Lege Artis Medicinae

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MÁTÉ Orsolya, KÍVÉS Zsuzsanna, OLÁH András, FULLÉR Noémi, PAKAI Annamária

[OBJECTIVE - Since the 60’s several publications dealt with the phenomenon how physicians inform parents of newborns about postnatal recognition of Down’s syndrome and the support they receive right after breaking the bad news. Howe - ver, the rest of these studies concentrated on surveying parental satisfaction, while relatively few international studies deal with the other side of the communicational situation, the opinion of the informer. Our study focused on the circumstances of parental information in Hungarian institutions of obstetrics in order to evaluate the possibilities for interventions. METHODS - The Down’s team operating at the University of Pécs Faculty of Health Sciences carried out a national survey in 2005 - an interview-based questionnaire filled by physicians of institutions of obstetrics - with the help of the National Register for Congenital Diseases of the National Centre for Epidemiology and Down’s Foun dation. RESULTS - The coverage of the survey reached 74%. Rest of the surveyed institutions did not have information protocol, however, 70% of them believes it would be necessary. Only 44% of the physicians received communication training and 81% of them believe they can manage communication, 33% have felt that the mother of a newborn with Down’s syndrome would expect special help that the institutions are unable to provide. CONCLUSION - There are serious problems with the circumstances of parental informing in Hungarian institutions of obstetrics. This situation would obviously require intervention. An aimed communicational training based on international experience and exploiting the openness of physicians, as well as the establishment of information protocol could be elements of such intervention.]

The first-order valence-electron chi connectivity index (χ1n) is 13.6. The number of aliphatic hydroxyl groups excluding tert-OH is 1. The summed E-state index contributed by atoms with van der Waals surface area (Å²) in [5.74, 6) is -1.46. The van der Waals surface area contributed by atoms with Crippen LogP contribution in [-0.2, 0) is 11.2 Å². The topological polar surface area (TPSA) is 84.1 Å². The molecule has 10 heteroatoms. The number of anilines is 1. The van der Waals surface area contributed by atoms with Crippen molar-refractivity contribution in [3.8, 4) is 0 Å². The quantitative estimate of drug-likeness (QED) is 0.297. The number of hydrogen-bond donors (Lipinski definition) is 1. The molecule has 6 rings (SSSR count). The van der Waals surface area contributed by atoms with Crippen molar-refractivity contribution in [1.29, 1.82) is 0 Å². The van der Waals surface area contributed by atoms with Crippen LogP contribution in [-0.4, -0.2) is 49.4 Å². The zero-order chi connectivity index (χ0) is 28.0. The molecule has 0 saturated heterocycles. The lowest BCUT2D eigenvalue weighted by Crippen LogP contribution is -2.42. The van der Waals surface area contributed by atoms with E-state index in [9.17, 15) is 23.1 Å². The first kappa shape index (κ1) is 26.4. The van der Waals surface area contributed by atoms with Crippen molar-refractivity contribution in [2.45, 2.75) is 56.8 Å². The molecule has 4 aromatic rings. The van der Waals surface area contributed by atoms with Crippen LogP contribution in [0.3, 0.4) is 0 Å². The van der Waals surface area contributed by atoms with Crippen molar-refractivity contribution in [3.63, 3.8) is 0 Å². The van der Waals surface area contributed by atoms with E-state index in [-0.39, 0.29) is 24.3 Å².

Clinical Oncology

[Complications of infusion treatment with emphasis on extravasation of cytostatics]

HARISI Revekka

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[Recommendation for treatment options in advanced Parkinson's disease]

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[The treatment of advanced Parkinson’s disease is challenging for both physicians and caregivers. The device-aided therapies need expertise and dedicated hospital centers. In this summary we have concluded the available data and recommendation for the treatment options in advanced Parkinson’s disease and adopt them to the daily care in Hungary. ]


[Evaluation of quality of life following treatment with calcitonin nasal spray in patients with osteoporosis: preliminary results of the MERLIN study]